Sunday, July 31, 2005

Paul Olsen: Pangloss of Hayes Valley

It's the best of all possible worlds according to Paul Olsen, president of the Hayes Valley Neighborhood Association. In the July/August Hayes Valley Voice, Olsen rhapsodizes about his neighborhood:

Other exciting events[along with a meeting on public safety] are the completion of Octavia Blvd. and the upcoming opening of the freeway touchdown ramp and the boulevard in August. After years of efforts, the freeway that divided us is down and a beautiful boulevard has taken its place.

Even allowing for the subjectivity of aesthetic judgments, this is a Panglossian account of what's happening in Hayes Valley. Yes, the freeway is down, but Octavia Blvd. will soon have six lanes of traffic that used to be carried over the neighborhood by the freeway. And the worst is yet to come after the new freeway ramp opens up just across Market St. One can call Octavia Blvd. many things, but "beautiful" is not one of them.

Olsen also puts a positive spin on the recent HVNA-sponsored meetings on UC's proposal to put 450 new housing units on the old extension site:

Our series of meetings regarding the UC Extension has concluded, with great participation from the neighborhood and interesting ideas put forth. Based on the priorities assigned at the last meeting, the T and P committee will be urging UC and the developers to incorporate these priorities into their final plan. We look forward to a positive response from them soon.

Like others in the HVNA leadership, Olsen is pro-development. All UC has to do to satisfy him and his allies is make a few token gestures toward open space and affordable housing. The next phase of UC's campaign will be just that: They'll alter their original proposal by scaling back the number of units proposed and make a few other gestures. 

But UC's whole approach is based on a big lie and plain old greed. UC lies when it says it can't afford to maintain the old extension site, since the mega-institution is now paying more than $2 million a year to lease space downtown to operate the extension. They just want to cash in on the old extension property, which is zoned for Public Use, not for a massive for-profit housing development. 

In any event, one can safely predict that the excitable Mr. Olsen--- aka, Pangloss---will be happy with whatever UC proposes.

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Iraq: a question of motives

Jon Carroll opposes the war in Iraq, as do a lot of other people of good will---people of the left, center, and right. But, like a lot of those same people, he also questions the Bush Administration's motives:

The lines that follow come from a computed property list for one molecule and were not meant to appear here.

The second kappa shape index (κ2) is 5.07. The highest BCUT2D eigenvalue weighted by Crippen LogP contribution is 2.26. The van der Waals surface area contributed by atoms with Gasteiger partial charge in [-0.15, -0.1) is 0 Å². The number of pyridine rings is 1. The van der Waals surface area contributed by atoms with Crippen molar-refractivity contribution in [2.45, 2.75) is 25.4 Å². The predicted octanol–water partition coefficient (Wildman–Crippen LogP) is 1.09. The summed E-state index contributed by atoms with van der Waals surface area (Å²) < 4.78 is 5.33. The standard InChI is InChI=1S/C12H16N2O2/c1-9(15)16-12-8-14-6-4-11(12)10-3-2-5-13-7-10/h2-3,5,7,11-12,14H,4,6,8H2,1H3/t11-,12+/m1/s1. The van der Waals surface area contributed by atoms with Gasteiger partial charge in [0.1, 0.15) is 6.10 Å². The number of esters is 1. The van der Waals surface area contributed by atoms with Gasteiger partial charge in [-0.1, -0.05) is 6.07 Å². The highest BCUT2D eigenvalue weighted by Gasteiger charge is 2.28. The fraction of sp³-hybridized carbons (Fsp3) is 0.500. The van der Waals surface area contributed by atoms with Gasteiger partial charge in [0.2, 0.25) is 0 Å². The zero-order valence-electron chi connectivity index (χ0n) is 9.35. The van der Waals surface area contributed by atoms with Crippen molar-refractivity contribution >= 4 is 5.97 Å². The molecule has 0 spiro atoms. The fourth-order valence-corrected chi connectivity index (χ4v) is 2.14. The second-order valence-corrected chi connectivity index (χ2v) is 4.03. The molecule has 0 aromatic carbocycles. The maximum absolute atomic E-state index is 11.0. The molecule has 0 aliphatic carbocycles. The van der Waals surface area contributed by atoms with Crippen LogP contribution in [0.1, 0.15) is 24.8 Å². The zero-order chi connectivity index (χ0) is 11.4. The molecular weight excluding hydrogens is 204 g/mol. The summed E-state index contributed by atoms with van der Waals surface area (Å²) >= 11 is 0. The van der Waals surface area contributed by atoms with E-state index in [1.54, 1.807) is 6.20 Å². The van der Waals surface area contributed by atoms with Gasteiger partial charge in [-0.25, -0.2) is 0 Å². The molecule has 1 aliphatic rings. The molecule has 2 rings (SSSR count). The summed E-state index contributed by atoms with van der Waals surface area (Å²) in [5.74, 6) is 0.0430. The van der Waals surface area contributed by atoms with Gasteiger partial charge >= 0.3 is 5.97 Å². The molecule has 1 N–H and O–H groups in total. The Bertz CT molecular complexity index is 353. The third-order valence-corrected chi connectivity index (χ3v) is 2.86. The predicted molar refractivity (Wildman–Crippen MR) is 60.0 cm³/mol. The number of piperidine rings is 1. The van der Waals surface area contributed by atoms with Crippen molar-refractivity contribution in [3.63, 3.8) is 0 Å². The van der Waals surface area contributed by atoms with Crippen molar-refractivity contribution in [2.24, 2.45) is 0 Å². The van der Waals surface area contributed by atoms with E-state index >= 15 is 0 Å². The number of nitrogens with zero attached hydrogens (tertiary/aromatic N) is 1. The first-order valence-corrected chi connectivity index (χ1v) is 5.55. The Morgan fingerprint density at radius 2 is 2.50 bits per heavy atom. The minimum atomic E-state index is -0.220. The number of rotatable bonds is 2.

The war in Iraq is being run by people who see war as an abstract idea, a token on a board, moves in a chess game. They are indifferent to the suffering on both sides, they believe that any harm is permissible in pursuit of an ideological goal. The ends justify the means, as Lenin was fond of saying (SF Chronicle, July 21, 2005).

Carroll doesn't offer any evidence for this claim (nor does he offer us a specific cite in Lenin's case, though the charge seems likelier in that instance than in Bush's.) And what's the ideology being advanced by the Bush Administration? Christianity? Capitalism? If Carroll is right about the people making foreign policy for the US, they are monsters, devoid of basic human emotion, not to mention ethics. I read a lot of material, including some by and about those high in the Bush Administration, and I think Carroll is wrong about these folks (see, for example, Mark Bowden's story on Paul Wolfowitz in the July/August Atlantic Monthly).

Why can't Carroll just say that he vehemently opposes the war in Iraq and strongly disagrees with the Bush Administration while telling us exactly why? It's a little shocking to see a meticulously fair-minded liberal like Carroll essentially dehumanizing those he disagrees with in a sweeping ad hominem argument, which is regarded as a logical fallacy in beginning philosophy.

My impression about the motives of people on the big issues of the day, nationally and internationally, is that they are almost always sincere. People are sincerely anti-abortion and pro-choice, sincerely for the war in Iraq and sincerely opposed to it, etc. Unless you have incontrovertible evidence to the contrary, it's bad political hygiene to question an opponent's motives.

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